A century ago hazel dormice were once commonly found in Britain. Today, the species is one of the most endangered in Britain but ongoing conservation work is helping to halt the decline.
Our guide to hazel dormice looks at how to identify, facts about the species, and conservation efforts to save the endangered species.
How to identify a dormouse
The hazel dormouse, Muscardinus avellanarius, (also known as the common dormouse) is a member of the rodent order. It is easily distinguished by it’s fluffy tail, golden-brown fur and striking brown eyes, and weighs as little as two £1 coins.
The hazel dormouse, Muscardinus avellanarius, (also known as the common dormouse) is a member of the rodent order/Credit: Getty
Are dormice nocturnal?
Dormice are nocturnal rodents that sleep a lot! It’s this sleepy nature that has given them their name, as it comes from the French word “dormir” which means to sleep.
Dr Robyn Grant a lecturer in Environmental Physiology & Behaviour at Manchester Metropolitan University, who has studied dormice behaviour, said: “Dormice are nocturnal and arboreal – meaning they spend most of their time in branches of trees off of the ground. Their movement within this canopy relies on their whiskers. Hearing, vision and smell also play a role in guiding them around their environments.”
This sleepy nature of the dormouse was portrayed by Lewis Carroll in Alice’s Adventures in Wonderland. The dormouse at the Mad Hatters tea party is forever nodding off, talking and singing in its sleep, and this lazy, hopeless nature only enhanced their popularity.
What do dormice eat?
Hazelnuts provide a great source of fat for dormice; so hazel trees are an ideal habitat. They need to bulk up for the winter months so they eat a wide range of things, including pollen, fruits, nuts and insects. Dormice can almost double their body weight just prior to hibernation, fluctuating from between 15-20g to 30-40g.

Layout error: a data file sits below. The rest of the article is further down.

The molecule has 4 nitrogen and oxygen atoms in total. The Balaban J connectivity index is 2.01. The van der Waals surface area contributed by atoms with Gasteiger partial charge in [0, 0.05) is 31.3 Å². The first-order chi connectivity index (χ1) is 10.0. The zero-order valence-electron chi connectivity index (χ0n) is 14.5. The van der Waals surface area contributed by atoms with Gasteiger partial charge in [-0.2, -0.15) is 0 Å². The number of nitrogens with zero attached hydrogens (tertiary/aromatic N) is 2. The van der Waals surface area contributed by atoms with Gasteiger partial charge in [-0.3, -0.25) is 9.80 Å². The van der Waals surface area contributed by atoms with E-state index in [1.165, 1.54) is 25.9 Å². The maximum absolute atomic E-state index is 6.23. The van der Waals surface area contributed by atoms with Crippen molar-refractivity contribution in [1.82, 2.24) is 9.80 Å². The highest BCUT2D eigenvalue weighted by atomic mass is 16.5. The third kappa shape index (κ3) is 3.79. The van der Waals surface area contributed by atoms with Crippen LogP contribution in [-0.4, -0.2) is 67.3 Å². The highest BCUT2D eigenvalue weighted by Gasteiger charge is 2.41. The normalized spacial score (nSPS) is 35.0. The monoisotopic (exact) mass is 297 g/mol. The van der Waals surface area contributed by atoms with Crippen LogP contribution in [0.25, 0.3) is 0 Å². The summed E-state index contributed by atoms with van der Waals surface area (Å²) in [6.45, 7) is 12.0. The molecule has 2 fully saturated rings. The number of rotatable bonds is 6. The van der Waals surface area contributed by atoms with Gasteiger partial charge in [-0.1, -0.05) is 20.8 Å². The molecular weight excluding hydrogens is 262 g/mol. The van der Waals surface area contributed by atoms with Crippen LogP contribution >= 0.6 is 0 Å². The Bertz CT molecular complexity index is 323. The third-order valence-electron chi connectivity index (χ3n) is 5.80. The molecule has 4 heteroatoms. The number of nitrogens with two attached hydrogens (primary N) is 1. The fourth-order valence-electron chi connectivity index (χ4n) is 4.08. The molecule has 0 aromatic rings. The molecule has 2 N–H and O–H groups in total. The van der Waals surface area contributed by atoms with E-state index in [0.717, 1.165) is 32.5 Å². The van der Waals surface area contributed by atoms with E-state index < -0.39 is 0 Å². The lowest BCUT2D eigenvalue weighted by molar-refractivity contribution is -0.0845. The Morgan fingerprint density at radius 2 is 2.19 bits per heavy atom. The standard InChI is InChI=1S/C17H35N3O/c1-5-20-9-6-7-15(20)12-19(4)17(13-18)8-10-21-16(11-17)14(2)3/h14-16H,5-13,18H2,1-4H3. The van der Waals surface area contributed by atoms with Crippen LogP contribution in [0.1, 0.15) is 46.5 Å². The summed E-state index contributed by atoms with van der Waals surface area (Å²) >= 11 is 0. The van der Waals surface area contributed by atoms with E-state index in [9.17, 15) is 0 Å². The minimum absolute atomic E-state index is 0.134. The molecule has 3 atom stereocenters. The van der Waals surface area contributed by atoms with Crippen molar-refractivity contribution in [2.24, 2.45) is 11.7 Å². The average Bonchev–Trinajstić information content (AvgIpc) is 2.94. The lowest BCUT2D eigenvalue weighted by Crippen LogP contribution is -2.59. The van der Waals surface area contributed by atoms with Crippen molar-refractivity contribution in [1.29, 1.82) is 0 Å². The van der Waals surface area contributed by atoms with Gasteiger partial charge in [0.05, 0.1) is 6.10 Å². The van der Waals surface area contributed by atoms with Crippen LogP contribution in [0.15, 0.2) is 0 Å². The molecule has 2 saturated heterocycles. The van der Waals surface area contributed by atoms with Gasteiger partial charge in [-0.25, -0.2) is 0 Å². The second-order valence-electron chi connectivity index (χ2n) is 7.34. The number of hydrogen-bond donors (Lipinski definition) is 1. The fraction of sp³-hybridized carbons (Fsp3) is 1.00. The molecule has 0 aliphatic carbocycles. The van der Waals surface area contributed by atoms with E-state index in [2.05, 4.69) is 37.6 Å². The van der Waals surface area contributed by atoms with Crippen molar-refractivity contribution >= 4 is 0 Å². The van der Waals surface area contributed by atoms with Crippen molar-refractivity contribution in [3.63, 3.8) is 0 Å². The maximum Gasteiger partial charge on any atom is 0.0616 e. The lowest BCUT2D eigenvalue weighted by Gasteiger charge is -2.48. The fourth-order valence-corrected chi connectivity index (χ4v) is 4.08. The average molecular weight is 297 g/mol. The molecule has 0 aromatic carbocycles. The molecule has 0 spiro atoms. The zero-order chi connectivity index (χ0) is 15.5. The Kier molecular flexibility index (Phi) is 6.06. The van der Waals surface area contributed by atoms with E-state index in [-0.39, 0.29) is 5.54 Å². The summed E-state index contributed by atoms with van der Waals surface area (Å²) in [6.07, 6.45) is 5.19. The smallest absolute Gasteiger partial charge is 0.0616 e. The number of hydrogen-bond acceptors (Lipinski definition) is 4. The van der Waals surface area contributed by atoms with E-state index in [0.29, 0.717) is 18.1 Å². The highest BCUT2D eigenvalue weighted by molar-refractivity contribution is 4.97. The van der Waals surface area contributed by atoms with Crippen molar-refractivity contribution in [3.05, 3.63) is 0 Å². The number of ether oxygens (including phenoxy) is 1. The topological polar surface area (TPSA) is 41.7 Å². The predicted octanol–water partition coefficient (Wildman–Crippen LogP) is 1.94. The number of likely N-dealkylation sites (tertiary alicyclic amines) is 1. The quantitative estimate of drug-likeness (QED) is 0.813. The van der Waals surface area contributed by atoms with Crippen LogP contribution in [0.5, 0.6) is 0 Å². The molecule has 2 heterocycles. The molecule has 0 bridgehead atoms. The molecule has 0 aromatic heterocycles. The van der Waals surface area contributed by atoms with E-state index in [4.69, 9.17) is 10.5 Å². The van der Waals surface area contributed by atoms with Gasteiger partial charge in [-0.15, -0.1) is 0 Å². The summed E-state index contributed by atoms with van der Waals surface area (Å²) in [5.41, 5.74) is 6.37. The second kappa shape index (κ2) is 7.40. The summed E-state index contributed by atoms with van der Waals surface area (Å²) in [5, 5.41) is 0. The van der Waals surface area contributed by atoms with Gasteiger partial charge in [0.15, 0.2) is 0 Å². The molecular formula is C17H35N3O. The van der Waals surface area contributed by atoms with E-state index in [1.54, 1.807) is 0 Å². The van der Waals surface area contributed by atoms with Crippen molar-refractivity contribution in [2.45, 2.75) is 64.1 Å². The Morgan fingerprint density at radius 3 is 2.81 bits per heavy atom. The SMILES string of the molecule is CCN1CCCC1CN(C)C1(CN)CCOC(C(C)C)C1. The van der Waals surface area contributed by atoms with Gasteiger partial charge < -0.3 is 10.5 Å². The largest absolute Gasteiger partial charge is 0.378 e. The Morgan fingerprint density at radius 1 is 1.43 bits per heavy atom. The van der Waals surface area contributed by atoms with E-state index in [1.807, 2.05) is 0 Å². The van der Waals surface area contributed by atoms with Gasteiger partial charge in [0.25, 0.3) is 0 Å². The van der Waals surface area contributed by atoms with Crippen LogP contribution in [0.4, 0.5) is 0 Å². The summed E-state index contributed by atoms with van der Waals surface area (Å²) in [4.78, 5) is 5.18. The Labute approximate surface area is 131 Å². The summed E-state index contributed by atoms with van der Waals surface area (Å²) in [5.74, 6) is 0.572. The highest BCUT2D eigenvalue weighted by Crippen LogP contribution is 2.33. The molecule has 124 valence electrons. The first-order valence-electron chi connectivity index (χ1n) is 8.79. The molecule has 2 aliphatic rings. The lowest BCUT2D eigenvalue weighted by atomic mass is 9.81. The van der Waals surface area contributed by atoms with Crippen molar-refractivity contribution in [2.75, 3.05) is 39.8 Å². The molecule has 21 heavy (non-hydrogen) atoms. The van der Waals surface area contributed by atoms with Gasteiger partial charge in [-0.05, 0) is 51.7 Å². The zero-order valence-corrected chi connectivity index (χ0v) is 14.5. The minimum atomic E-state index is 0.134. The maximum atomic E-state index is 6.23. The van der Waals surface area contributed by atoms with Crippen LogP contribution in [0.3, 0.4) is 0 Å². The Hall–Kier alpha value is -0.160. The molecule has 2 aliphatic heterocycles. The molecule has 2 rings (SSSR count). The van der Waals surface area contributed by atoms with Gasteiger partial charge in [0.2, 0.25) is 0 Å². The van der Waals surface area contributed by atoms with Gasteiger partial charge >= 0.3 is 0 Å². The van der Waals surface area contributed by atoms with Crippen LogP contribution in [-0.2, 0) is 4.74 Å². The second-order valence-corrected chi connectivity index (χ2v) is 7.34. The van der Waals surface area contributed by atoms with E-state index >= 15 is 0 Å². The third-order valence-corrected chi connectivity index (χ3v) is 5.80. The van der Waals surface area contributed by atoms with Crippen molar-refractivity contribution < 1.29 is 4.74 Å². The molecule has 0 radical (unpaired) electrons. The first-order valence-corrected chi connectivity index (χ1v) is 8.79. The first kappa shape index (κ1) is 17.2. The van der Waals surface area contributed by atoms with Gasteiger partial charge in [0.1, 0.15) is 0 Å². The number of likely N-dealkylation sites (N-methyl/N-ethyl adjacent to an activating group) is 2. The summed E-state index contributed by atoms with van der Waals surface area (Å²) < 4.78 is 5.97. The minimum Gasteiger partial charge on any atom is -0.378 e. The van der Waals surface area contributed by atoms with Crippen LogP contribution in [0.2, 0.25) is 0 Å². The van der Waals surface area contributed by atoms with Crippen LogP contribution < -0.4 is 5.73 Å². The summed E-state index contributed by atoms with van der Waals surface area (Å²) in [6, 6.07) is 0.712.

Why are dormice endangered?
As recently as 100 years ago dormouse populations were a lot more widespread.
According to figures from the People’s Trust for Endangered Species, hazel dormice have become extinct from 17 English counties since the end of the 19th century, with populations thought to have fallen by a third since 2000 – a rate of decline equivalent to 55% over 25 years. Loss of woodland and hedgerow habitat, as well as changes to traditional countryside management practices, are all factors which have caused this decline.
Dormice are fully protected by law and it’s a crime to disturb, injure, or kill them in their nests, or collect, trap or sell them without a licence. Numbers of hazel dormice are dangerously low and have been declining over the last 100 years. The hazel dormouse population is now down to around 45,000 and has become extinct in seven counties in north and east England.
The State of Britain’s Dormice report, published by wildlife charity People’s Trust for Endangered Species (PTES), shows that hazel dormice numbers have declined by 38% since 2000, and 55% since the 1990s, with changes to farming and woodland management practices shown to contribute to the species decline. Climatic changes, such as wetter springs and summers, which make foraging for food more challenging, and warmer temperatures in wintertime, which can also interrupt hibernation, have also be found to contribute.
Grey Squirrels, hedgerow and woodland fragmentation, climate change and a lack of coppiced woodland have all contributed to the decline of dormice. Grey squirrels eat nuts at an earlier stage in autumn, and so leave very little for the dormice. Non-coppiced woodland creates an unsuitable habitat and climate change disrupts the hibernation cycle, meaning the rodents wake too often in the winter.
Common dormouse, UK/Credit: Getty
Conservation work to save the dormouse
In June 2018, 39 dormice were released in a woodland in Warwickshire as part of the Natural England Species Recovery Programme run by the People’s Trust for Endangered Species.
According to the conservation group, reintroductions play an important role in the long-term conservation of the dormouse and marked the group’s 27th dormouse reintroduction. Over the last 25 years, more than 900 dormice have been released at 23 different sites.
Hazelnuts provide a great source of fat for dormice; so hazel trees are an ideal habitat. They need to bulk up for the winter months/Credit: Getty
Dormice as a delicacy!
There is a species of dormouse that was once, and in some places still is, a bit of a delicacy. The edible dormouse, Glis glis, was eaten by upper class Romans – they baked and stuffed the dormice, or fried them and dipped them in honey and poppy seeds. In parts of Slovenia and Croatia they are still eaten. Dormice aren’t eaten in the UK and the killing of them is against the law.